Lawyers for an 18-year-old student, who claims she was denied a place in UCD to study veterinary medicine due to an error totting up marks in one of her Leaving Certificate papers, have told the High Court the decision not to rectify the issue immediately is irrational and unfair.
Senior Counsel, Mícheál O'Higgins said there was a question as to why a way could not be found to cut through the bureaucratic tape surrounding the issue.
Rebecca Carter of Castlebridge in Wexford repeated her Leaving Cert this year and was just six marks short of the points needed for veterinary medicine in UCD and just one point short when second round offers were made.
Her exam results were reviewed and it was found that in her business exam, the examiner had wrongly totted up 17 plus 19 plus 30, to a total of 56 when it should have been 66.
If the correct marks had been given, her final grade would have meant she had more than enough points to get into the course.
The court was told earlier this month that when the error was uncovered, Ms Carter and her family contacted the State Examinations Commission.
But they were told the SEC could not correct the error until the middle of next month and if her appeal was successful she could take up her place in 2019.
Ms Carter's lawyers described this policy as unduly strict and improper. Lawyers for the SEC told the court that more than 9,000 issues had been appealed relating to more than 5,000 people who sat the examinations.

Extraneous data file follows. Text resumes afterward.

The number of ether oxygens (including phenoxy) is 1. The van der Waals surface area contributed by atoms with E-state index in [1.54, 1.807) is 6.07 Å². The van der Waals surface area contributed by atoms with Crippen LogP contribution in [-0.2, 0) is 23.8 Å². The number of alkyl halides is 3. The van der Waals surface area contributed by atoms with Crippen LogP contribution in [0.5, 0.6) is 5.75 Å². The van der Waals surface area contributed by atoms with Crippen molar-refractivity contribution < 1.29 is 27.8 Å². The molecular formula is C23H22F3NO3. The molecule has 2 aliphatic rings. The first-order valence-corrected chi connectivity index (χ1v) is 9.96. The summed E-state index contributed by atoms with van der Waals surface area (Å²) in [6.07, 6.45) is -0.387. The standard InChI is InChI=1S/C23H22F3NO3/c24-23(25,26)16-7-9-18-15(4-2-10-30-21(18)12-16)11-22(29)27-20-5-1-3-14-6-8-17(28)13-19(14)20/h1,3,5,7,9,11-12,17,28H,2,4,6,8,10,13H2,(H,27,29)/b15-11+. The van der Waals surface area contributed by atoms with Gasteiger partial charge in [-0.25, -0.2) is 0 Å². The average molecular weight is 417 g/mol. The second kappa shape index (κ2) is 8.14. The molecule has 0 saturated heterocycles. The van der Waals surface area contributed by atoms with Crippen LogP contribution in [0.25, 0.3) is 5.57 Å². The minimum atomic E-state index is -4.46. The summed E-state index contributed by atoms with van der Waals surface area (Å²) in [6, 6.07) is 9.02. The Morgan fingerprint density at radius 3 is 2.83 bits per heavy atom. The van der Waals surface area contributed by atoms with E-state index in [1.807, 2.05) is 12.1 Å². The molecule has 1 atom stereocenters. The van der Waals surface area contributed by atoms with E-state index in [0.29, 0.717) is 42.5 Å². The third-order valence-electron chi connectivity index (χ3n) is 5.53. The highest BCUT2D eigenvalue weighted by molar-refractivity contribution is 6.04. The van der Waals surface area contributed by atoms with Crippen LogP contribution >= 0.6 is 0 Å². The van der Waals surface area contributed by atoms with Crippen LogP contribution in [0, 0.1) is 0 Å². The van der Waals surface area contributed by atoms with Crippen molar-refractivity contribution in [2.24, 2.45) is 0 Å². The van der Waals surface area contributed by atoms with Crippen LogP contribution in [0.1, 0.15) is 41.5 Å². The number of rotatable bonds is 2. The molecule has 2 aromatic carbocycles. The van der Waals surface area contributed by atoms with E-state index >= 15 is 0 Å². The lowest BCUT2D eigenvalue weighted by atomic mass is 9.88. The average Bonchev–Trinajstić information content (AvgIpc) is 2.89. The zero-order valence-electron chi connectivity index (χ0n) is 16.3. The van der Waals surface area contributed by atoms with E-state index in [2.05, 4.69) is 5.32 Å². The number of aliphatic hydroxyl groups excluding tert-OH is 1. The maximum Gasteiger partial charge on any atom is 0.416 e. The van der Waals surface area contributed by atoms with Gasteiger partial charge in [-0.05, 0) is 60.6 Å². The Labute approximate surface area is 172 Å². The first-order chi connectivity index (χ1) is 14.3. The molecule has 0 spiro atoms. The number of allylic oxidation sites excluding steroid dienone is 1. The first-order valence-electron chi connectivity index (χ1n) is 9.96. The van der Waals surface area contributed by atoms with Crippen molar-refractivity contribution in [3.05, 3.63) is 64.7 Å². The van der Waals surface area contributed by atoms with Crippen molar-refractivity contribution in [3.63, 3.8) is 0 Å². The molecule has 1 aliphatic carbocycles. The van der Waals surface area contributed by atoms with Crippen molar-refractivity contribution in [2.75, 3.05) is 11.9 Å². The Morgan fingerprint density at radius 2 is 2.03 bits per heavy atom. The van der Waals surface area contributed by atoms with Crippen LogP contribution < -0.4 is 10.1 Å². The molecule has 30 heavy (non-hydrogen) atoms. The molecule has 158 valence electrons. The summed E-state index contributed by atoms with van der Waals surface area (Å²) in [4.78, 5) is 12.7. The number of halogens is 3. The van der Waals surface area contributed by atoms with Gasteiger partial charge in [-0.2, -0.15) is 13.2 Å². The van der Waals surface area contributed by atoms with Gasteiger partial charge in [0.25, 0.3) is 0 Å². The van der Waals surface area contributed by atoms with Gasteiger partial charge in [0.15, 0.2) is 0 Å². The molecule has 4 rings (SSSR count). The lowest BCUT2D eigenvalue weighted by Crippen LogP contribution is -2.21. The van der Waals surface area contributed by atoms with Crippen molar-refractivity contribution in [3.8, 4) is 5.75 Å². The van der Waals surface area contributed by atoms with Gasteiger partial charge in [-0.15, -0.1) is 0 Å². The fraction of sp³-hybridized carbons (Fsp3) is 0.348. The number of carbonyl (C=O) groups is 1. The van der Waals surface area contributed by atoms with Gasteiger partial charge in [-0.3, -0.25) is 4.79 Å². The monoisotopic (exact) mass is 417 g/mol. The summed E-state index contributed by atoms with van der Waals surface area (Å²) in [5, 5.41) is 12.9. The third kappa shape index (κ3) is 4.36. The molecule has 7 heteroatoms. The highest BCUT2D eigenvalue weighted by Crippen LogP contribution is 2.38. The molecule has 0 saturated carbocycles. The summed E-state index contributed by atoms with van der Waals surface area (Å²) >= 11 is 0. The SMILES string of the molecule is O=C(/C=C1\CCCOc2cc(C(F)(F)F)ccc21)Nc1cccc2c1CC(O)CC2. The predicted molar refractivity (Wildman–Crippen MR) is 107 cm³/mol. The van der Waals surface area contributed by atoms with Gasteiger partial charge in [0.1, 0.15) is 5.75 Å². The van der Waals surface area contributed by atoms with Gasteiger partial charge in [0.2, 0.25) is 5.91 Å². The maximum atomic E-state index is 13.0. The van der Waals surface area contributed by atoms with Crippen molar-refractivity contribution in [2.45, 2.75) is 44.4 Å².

If Ms Carter was successful in her legal case, then there could be 5,000 similar applications before the court next year, they said.
UCD has agreed not to complete the allocation of places on the course until the end of this month, pending the outcome of these proceedings.
Mr O'Higgins told Mr Justice Richard Humphreys this morning, that there appeared to be only a number of days between the parties.
He said if the normal appeal timescale was applied to Ms Carter then her case could be resolved by 10 October.
But this would mean she would not be able to take up her place until next year. Mr O'Higgins said this was despite the fact that she had made no error and it was very clearly a totting up error that had taken place.
He said this took no account of Ms Carter's circumstances as a student who had already repeated her Leaving Certificate and it was unfair to expect her to simply wait around another year.
He said it appeared the SEC and UCD were each blaming each other, leaving Ms Carter falling between two stools.
Mr O'Higgins said the SEC appeared to be saying that if the totting up error had appeared on the front cover of the exam script, something could have been done outside the normal appeals process, but that this was not possible because the error was inside the paper.
This was profoundly unfair he said, and it was unreasonable that an obvious computational error in the script was incapable of immediate rectification.
The case is continuing.